Directly Operated Railways

From Wikipedia, the free encyclopedia
Jump to navigation Jump to search

Directly Operated Railways
Holding company
IndustryRail transport
SuccessorArup Group, Ernst & Young, SNC-Lavalin Rail & Transit partnership
ServicesTrain operating company management
OwnerDepartment for Transport
SubsidiariesEast Coast
Footnotes / references
Government holding company formed to run temporary rail franchises when private contractors have failed

Directly Operated Railways[1] was a holding company set up by the Department for Transport in the United Kingdom in July 2009 to run rail franchises should it become necessary to bring them into public ownership.[2] Its function was taken over by a partnership of Arup Group, Ernst & Young and SNC-Lavalin Rail & Transit in November 2015.

East Coast Main Line Company[edit]

Subsidiary East Coast Main Line Company[3] trading as East Coast, took over the running of services on the InterCity East Coast franchise from 13 November 2009 following the government assuming control of the franchise from National Express East Coast after it defaulted on its contract.[4] East Coast ceased operating on 28 February 2015 with the franchise passing to Virgin Trains East Coast the following day,[5][6] however on 16 May 2018 the government announced that rail services on the East Coast Main Line would be brought back under government control with an "operator of last resort" appointed to the London to Edinburgh service.

West Coast Main Line Company[edit]

In September 2012 with the potential that the Department for Transport would not be able to enter into a contract with its preferred bidder for the InterCity West Coast franchise (FirstGroup) as a result of Virgin Rail Group seeking a judicial review, it was suggested that subsidiary West Coast Main Line Company[7] would take over running of the franchise from December 2012 pending a resolution.[8]

In October 2012 the competition for the franchise was cancelled following the discovery of technical flaws in the franchise process. The Secretary of State for Transport announced that an investigation would be conducted, with the running of the West Coast line likely to be passed into the hands of West Coast Main Line Company to ensure that train services continued uninterrupted.[9][10] Directly Operated Railways confirmed that it had been asked in mid-September 2012 to prepare to mobilise for temporary transfer of the InterCity West Coast franchise in December. With the announcement the Department for Transport was opening negotiations with Virgin Rail Group about operating the franchise on a short-term basis, Directly Operated Railways stepped back from mobilising, but remained on standby.[11]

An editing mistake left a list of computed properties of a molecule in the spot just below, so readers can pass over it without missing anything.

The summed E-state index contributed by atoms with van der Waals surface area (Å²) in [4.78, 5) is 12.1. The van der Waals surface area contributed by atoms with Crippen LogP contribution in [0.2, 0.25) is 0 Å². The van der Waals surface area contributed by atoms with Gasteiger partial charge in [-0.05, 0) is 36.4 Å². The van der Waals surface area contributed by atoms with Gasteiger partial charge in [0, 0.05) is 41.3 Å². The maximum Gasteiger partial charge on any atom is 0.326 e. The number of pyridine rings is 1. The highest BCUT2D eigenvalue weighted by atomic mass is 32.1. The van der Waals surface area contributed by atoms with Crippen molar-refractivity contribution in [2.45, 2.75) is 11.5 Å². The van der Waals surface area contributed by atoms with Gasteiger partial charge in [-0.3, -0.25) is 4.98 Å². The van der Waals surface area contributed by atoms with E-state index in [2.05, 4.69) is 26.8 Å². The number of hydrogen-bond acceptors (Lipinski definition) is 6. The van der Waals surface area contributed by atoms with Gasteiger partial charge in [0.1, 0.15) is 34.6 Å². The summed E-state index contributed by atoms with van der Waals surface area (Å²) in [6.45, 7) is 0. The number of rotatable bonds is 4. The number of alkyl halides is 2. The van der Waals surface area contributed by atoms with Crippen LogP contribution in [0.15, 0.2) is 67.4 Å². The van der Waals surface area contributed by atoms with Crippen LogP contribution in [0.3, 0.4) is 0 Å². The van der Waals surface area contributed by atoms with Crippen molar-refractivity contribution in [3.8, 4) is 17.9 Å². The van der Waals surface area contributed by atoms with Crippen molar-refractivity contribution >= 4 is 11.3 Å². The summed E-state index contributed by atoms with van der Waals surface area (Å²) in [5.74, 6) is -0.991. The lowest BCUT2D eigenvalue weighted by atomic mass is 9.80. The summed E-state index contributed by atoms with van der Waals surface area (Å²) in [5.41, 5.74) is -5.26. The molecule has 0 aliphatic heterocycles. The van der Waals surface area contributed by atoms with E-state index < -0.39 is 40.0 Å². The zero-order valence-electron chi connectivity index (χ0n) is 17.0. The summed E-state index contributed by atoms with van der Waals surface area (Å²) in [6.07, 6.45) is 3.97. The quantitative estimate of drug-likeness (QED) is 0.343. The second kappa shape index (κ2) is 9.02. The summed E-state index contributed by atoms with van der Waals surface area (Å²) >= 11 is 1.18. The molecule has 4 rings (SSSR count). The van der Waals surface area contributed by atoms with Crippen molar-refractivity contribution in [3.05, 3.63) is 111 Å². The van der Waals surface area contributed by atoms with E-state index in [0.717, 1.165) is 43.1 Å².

In November 2015, the Department for Transport appointed a partnership of Arup Group, Ernst & Young and SNC-Lavalin Rail & Transit to take over as the operator of last resort.[12][13][14]

See also[edit]


  1. ^ Companies House extract company no 6950819 Directly Operated Railways Limited
  2. ^ Official website
  3. ^ Companies House extract company no 4659708 East Coast Main Line Limited
  4. ^ "East Coast rail change confirmed". BBC News Online. 5 November 2009. Retrieved 5 November 2009.
  5. ^ Stagecoach and Virgin win East Coast mainline rail franchise BBC News 27 November 2014
  6. ^ More seats, more services and new trains for East Coast passengers Department for Transport 27 November 2014
  7. ^ Companies House extract company no 4659516 West Coast Main Line Limited
  8. ^ "Government team in place to run West Coast Main Line". The Daily Telegraph. 18 September 2012.
  9. ^ West Coast Main Line franchise competition cancelled Department for Transport Press Release 3 October 2012
  10. ^ "West Coast main line rail contract halted in shock move". The Guardian. 3 October 2012.
  11. ^ Directly Operated Railways ICWC Comment 15 October 2012
  12. ^ Government accused of contracting out emergency train franchises to private firms The Independent 18 January 2016
  13. ^ Written Question response Claire Perry, House of Commons 28 January 2016
  14. ^ "Southern on borrowed time?" Rail Magazine issue 805 20 July 2016 page 71

External links[edit]